Oracle Corporation et al v. SAP AG et al

Filing 1151

Declaration of Tharan Gregory Lanier in Support of 1150 Opposition/Response to Motion,, 1149 Opposition/Response to Motion, Declaration of Tharan Gregory Lanier in Support of Defendants' Oppositions to Oracle's Motions for Leave to File Motions for Reconsideration Regarding (1) Saved Development Costs and (2) Up-Sell and Cross-Sell Projections, and Motion for Clarification filed bySAP AG, SAP America Inc, Tomorrownow Inc. (Attachments: # 1 Exhibit 1, # 2 Exhibit 2, # 3 Exhibit 3, # 4 Exhibit 4, # 5 Exhibit 5, # 6 Exhibit 6, # 7 Exhibit 7, # 8 Exhibit 8, # 9 Exhibit 9, # 10 Exhibit 10, # 11 Exhibit 11, # 12 Exhibit 12, # 13 Exhibit 13, # 14 Exhibit 14)(Related document(s) 1150 , 1149 ) (Froyd, Jane) (Filed on 5/1/2012)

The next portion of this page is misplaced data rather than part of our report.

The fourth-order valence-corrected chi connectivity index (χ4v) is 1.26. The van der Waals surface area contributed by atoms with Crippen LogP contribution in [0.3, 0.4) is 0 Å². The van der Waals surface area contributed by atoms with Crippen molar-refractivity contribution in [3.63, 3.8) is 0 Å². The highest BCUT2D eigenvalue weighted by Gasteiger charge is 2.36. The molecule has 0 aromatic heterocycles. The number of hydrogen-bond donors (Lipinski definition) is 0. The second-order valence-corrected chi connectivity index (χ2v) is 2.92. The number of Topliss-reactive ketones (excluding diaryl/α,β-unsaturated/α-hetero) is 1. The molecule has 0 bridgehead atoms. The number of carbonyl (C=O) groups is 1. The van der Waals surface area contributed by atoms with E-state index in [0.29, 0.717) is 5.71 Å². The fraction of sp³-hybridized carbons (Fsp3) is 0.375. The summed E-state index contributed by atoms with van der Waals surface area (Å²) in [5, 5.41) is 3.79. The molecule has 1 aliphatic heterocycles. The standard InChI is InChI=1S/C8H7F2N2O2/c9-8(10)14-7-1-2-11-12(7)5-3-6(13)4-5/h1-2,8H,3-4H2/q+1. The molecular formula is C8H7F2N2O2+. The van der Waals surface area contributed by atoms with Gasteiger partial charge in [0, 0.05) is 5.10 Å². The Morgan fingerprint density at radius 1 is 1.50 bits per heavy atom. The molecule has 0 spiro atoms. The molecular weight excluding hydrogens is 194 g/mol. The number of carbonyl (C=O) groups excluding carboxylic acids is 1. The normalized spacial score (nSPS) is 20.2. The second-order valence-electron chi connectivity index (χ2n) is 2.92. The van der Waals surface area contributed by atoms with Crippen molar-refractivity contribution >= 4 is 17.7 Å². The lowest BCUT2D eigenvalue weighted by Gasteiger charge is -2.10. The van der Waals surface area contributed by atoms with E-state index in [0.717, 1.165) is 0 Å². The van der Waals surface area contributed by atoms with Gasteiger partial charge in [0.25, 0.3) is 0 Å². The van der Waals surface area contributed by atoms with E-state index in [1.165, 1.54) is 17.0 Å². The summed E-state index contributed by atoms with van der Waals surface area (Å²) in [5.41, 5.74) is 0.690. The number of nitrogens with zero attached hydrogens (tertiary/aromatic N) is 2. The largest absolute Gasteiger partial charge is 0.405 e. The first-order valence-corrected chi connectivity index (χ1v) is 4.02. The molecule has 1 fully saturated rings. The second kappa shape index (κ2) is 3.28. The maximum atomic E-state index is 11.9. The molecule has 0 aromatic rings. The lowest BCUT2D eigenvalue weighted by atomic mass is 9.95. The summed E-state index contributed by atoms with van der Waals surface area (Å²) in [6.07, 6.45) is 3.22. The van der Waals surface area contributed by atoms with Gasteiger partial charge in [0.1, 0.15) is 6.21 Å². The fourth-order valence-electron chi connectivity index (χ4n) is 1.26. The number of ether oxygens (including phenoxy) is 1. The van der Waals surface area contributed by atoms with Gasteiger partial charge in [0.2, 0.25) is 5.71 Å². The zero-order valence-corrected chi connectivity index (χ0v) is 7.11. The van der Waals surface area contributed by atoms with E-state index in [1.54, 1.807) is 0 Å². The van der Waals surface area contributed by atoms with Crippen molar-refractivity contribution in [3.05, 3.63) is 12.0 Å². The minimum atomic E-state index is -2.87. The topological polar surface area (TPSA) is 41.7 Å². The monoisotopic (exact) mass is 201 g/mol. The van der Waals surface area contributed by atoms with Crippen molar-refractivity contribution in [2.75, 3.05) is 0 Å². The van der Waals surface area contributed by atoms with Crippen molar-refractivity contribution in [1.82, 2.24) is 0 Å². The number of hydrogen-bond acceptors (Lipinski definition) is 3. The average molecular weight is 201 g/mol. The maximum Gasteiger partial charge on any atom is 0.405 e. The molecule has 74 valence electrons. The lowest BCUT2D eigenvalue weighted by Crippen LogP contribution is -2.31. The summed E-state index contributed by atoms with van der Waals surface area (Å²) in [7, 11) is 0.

Download PDF